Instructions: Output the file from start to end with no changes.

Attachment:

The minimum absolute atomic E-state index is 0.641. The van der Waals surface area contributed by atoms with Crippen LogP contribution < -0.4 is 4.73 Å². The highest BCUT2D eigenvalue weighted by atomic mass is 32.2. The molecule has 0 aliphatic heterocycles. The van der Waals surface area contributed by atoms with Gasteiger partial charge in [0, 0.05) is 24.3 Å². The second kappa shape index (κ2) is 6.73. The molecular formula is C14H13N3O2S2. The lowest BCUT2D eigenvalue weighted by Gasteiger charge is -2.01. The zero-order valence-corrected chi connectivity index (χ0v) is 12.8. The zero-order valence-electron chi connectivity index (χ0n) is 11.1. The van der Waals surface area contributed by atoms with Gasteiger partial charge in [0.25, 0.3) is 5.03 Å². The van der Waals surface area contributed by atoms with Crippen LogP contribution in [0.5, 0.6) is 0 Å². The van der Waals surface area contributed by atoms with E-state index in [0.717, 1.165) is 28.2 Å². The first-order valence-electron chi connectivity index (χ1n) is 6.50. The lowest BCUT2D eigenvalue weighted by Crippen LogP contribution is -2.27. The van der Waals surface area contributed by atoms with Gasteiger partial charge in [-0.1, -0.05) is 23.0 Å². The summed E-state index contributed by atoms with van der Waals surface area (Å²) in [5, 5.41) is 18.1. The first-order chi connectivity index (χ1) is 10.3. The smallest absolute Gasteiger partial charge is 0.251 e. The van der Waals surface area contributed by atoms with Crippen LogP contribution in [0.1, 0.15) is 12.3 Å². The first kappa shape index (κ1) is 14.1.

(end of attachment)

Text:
The minimum absolute atomic E-state index is 0.641. The van der Waals surface area contributed by atoms with Crippen LogP contribution < -0.4 is 4.73 Å². The highest BCUT2D eigenvalue weighted by atomic mass is 32.2. The molecule has 0 aliphatic heterocycles. The van der Waals surface area contributed by atoms with Gasteiger partial charge in [0, 0.05) is 24.3 Å². The second kappa shape index (κ2) is 6.73. The molecular formula is C14H13N3O2S2. The lowest BCUT2D eigenvalue weighted by Gasteiger charge is -2.01. The zero-order valence-corrected chi connectivity index (χ0v) is 12.8. The zero-order valence-electron chi connectivity index (χ0n) is 11.1. The van der Waals surface area contributed by atoms with Gasteiger partial charge in [0.25, 0.3) is 5.03 Å². The van der Waals surface area contributed by atoms with Crippen LogP contribution in [0.5, 0.6) is 0 Å². The van der Waals surface area contributed by atoms with E-state index in [0.717, 1.165) is 28.2 Å². The first-order valence-electron chi connectivity index (χ1n) is 6.50. The lowest BCUT2D eigenvalue weighted by Crippen LogP contribution is -2.27. The van der Waals surface area contributed by atoms with Gasteiger partial charge in [-0.1, -0.05) is 23.0 Å². The summed E-state index contributed by atoms with van der Waals surface area (Å²) in [5, 5.41) is 18.1. The first-order chi connectivity index (χ1) is 10.3. The smallest absolute Gasteiger partial charge is 0.251 e. The van der Waals surface area contributed by atoms with Crippen LogP contribution in [0.1, 0.15) is 12.3 Å². The first kappa shape index (κ1) is 14.1.